Assessing treatment response and prognosis by serum and tissue metabolomics in breast cancer patients
Journal article, Peer reviewed
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Original versionJournal of Proteome Research. 2019, 18 (10), 3649-3660. 10.1021/acs.jproteome.9b00316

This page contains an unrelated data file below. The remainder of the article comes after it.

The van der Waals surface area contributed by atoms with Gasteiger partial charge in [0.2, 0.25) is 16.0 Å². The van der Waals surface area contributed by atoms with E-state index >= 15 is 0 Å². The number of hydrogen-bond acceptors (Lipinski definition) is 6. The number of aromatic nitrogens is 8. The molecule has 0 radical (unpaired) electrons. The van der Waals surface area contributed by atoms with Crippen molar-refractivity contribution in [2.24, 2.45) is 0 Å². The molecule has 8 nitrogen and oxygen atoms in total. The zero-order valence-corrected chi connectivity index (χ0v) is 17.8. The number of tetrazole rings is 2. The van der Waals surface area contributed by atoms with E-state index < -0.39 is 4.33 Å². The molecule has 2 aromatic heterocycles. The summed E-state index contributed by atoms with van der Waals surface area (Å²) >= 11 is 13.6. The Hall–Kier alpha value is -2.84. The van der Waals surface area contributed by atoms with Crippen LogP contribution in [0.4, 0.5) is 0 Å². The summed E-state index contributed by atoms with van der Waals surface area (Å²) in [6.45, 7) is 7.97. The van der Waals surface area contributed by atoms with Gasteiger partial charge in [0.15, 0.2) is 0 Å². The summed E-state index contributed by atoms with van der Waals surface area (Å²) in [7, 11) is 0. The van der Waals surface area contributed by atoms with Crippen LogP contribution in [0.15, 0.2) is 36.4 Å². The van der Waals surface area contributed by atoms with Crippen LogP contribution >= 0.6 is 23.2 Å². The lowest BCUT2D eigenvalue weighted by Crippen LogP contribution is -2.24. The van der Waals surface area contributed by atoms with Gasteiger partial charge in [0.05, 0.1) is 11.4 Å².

Patients with locally advanced breast cancer have a worse prognosis compared to patients with localized tumors and require neoadjuvant treatment before surgery. The aim of this study was to characterize the systemic metabolic effect of neoadjuvant chemotherapy in patients with large primary breast cancers and to relate these changes to treatment response and long-term survival. This study included 132 patients with large primary breast tumors randomized to receive neoadjuvant chemotherapy with or without the addition of the antiangiogenic drug Bevacizumab. Tumor biopsies and serum were collected before and during treatment and, serum additionally 6 weeks after surgery. Samples were analyzed by nuclear magnetic resonance spectroscopy (NMR). Correlation analysis showed low correlations between metabolites measured in cancer tissue and serum. Multilevel partial least squares discriminant analysis (PLS-DA) showed clear changes in serum metabolite levels during treatment (p-values ≤ 0.001), including unfavorable changes in lipid levels. PLS-DA revealed metabolic differences between tissue samples from survivors and nonsurvivors collected 12 weeks into treatment with an accuracy of 72% (p-value = 0.005); however, this was not evident in serum samples. Our results demonstrate a potential clinical application for serum-metabolomics for patient monitoring during and after treatment, and indicate potential for tissue NMR spectroscopy for predicting patient survival.